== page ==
On a positive side some new and very interesting characters were introduced, especially Sturmhond.  Also the ending picked up again dramatically and I will certainly read the final book in the Grisha trilogy to see how it all ends.

I listened to Graceling by Kristin Cashore from Audible which was marked as a full cast production.  I have to say it really irritated me. Clearly the cast wasn’t in the room at the same time, so there was a pause waiting on the next person speaking.  That really threw me out of the story.

This week I was also directed to the Gem trilogy by German author Kerstin Gier.  Originally written in German, it is set in London and tells the story of Gwyneth, a young girl whose family carries a time travelling gene.  Thanks @katytastic for the recommendation.  I LOVED this book.  Gwyneth is a fun character, and for the audiobook Marisa Calin’s narration really brings it to life.  I particularly appreciated that, unlike her cousin, Gwyneth hasn’t been inducted into the family’s secrets, so we learn at the same time she does, often by her mistakes.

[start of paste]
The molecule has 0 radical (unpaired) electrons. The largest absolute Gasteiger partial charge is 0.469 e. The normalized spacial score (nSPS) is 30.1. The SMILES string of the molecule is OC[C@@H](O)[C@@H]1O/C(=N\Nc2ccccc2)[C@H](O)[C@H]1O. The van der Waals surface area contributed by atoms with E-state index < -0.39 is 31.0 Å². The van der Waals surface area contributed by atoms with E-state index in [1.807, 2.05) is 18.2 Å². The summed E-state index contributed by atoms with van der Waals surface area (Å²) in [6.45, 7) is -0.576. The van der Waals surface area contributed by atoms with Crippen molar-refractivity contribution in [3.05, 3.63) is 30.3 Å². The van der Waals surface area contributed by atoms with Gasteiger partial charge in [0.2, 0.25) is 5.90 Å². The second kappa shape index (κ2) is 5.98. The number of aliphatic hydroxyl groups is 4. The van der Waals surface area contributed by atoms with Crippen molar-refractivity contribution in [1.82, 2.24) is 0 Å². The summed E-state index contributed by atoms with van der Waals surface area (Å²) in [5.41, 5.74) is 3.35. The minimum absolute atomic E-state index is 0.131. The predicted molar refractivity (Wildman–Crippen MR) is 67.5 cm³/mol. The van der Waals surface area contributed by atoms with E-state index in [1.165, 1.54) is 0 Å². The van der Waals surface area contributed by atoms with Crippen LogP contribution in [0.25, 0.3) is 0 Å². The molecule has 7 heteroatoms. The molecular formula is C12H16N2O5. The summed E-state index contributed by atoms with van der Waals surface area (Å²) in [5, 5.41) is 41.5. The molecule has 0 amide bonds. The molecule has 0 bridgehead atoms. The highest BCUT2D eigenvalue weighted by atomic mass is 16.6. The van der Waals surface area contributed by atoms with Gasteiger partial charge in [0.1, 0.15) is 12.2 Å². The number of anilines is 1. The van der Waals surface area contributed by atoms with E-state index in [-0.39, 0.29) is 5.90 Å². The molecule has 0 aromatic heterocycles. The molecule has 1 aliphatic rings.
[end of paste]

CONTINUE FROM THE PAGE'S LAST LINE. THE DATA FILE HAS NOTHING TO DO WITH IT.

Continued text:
I have finished the audiobook for the sequel, Sapphire Blue, and also started the German ebook of Smaragdgrun (Emerald Green).  The English translation of the book doesn’t come out til October and I don’t want to wait that long!  My husband must be irritated that I have my headphones on the whole time listening to it.

I have also started to read/listen to Brandon Sanderson’s The Rithmatist.  It’s early days yet, but so far so good.

Added to my Library this week

  • Ruby Red and Sapphire Blue by Kerstin Gier – both Kindle and Audible formats
  • Smaragdgruen by Kerstin Gier – Kindle format (Amazon Germany)
  • Fire by Kristin Cashore – both Kindle and Audible formats
  • Infinity Blade by Brandon Sanderson – Kindle format
  • Blood Skies by Stephen Montano – Kindle format